Ancient Santorini, in the Cyclades: In ancient times, the island of Santorini was called Thera. It took its present name by the Venetians in the Middle Ages (Saint Irene - Santorini). In the antiquity, the island had times of prosperity and times of decline. The site of Ancient Thera is perched on a hill called Messa Vouno above Perissa Beach, on the south-eastern coast of the island. This town originally constituted a religious centre due to its high location and the marvellous view.
The first traces of human inhabitancy in Ancient Thera reveal that there was activity in the Neolithic Period (in the mid 5th century). Scattered settlements, mainly Akrotiri, witness human activity until the middle of the 16th century BC when a strong volcanic eruption destroyed the entire Minoan settlement leaving no traces. Since then, Thera remains deserted for centuries until written sources mention Santorini in the Peloponnesian War of 431 BC and in the Roman Empire. Ancient Thera becomes prosperous and populated during the Hellenistic period, as witnessed by the cemeteries and the numerous places of worship.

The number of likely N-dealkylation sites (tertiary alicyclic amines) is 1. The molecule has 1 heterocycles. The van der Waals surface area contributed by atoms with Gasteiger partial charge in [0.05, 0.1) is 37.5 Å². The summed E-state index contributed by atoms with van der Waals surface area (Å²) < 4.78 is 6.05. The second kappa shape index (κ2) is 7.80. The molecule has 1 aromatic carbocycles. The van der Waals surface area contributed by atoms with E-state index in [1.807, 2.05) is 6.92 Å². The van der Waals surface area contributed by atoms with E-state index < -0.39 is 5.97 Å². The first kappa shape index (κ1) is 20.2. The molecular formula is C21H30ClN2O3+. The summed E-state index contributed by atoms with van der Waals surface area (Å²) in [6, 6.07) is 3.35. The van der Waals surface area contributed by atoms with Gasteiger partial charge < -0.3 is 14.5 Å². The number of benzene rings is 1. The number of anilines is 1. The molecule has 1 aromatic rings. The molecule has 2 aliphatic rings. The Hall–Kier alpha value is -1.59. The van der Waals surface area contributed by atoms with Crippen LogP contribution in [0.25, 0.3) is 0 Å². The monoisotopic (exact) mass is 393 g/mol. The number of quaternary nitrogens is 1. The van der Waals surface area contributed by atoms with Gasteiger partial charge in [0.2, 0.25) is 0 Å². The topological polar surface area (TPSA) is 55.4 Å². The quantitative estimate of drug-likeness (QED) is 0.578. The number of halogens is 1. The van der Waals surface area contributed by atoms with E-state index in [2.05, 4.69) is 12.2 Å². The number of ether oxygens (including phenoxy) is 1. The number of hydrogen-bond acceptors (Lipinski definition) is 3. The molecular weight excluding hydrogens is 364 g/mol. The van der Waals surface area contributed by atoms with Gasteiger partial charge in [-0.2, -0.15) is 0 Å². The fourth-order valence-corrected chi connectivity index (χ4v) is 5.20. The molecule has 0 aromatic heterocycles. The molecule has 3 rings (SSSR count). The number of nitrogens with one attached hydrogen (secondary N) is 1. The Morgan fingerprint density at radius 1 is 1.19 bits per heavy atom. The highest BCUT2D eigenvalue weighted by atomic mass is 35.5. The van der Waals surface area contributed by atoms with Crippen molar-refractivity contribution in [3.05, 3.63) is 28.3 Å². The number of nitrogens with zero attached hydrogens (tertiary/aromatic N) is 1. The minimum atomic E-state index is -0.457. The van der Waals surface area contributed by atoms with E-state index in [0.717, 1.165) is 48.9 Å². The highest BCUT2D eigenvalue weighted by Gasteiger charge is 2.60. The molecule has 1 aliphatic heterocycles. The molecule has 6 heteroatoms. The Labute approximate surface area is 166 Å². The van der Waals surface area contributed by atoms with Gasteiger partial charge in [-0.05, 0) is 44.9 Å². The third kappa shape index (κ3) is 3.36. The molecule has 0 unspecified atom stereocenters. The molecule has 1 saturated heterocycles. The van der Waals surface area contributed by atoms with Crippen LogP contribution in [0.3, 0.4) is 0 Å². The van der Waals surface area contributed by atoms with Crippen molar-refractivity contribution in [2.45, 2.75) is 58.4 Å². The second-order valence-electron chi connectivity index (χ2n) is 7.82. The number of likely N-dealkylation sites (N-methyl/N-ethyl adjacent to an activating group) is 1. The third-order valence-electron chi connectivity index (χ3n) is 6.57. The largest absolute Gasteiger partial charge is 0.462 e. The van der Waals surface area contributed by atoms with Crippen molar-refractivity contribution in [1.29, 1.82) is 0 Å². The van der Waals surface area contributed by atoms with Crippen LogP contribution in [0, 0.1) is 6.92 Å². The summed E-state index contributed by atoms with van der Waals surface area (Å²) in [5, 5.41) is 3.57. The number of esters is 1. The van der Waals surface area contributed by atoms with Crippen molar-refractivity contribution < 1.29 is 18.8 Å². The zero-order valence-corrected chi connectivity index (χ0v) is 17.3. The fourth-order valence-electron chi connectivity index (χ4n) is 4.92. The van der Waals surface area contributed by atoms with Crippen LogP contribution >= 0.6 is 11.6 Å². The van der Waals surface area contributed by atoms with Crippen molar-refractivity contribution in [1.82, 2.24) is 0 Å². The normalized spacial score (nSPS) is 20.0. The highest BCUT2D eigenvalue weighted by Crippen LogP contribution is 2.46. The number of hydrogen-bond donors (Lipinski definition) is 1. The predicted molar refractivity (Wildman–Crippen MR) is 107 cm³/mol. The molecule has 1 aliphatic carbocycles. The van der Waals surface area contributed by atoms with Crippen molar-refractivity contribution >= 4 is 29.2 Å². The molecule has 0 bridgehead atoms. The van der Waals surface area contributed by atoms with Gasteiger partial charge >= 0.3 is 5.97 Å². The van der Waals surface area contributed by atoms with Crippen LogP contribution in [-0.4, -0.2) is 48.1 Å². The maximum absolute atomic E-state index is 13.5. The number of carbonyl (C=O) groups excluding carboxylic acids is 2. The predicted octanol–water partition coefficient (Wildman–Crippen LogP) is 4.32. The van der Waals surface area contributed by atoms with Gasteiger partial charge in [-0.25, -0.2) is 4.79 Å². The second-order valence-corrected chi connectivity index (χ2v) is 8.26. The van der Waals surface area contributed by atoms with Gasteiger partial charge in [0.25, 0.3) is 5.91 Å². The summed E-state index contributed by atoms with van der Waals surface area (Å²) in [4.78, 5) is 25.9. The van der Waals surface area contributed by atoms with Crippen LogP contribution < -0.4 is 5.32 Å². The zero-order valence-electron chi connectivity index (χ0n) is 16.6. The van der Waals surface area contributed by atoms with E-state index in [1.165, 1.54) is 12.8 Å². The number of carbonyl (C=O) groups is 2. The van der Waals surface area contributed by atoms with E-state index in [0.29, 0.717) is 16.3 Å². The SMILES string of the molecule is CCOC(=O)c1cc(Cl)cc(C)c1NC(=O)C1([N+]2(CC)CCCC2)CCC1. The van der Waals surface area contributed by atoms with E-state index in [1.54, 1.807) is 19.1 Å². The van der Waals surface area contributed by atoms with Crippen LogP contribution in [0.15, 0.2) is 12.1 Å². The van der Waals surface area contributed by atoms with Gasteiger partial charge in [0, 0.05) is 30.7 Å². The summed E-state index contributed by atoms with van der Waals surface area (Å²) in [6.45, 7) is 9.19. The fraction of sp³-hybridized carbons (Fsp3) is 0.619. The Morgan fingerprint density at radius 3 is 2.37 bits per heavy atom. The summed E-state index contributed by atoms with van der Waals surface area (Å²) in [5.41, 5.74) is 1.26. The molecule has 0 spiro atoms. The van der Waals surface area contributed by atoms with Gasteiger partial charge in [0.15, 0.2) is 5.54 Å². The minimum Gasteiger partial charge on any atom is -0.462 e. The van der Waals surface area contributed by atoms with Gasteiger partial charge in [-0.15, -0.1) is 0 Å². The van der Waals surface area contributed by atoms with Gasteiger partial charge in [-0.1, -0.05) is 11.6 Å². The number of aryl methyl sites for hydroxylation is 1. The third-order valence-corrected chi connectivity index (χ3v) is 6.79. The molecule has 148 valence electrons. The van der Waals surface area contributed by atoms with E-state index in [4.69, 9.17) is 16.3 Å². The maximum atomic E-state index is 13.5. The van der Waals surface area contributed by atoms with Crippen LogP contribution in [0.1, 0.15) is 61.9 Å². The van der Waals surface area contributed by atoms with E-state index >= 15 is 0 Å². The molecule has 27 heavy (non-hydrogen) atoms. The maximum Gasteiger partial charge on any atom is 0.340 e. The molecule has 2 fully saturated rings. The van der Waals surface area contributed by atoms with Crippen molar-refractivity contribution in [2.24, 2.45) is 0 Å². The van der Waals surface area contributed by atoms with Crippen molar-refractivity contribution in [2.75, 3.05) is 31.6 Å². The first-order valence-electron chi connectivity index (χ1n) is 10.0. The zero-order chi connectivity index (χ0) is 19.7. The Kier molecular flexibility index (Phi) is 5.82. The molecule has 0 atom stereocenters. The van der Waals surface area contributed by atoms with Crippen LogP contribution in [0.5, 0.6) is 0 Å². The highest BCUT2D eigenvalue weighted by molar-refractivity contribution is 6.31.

Through the prosperous period, Thera develops and the Agora (meeting place) extends greatly. Numerous buildings are constructed and at the same time, places of worship are added and sanctuaries to honour the gods and kings. Houses have a rich decoration as well. After the 3rd century AC, the town of Ancient Thera declines. Several excavations in the early 20th century revealed certain parts of the town. The items discovered are today hosted in the Museum of Prehistoric Thera in Fira Santorini.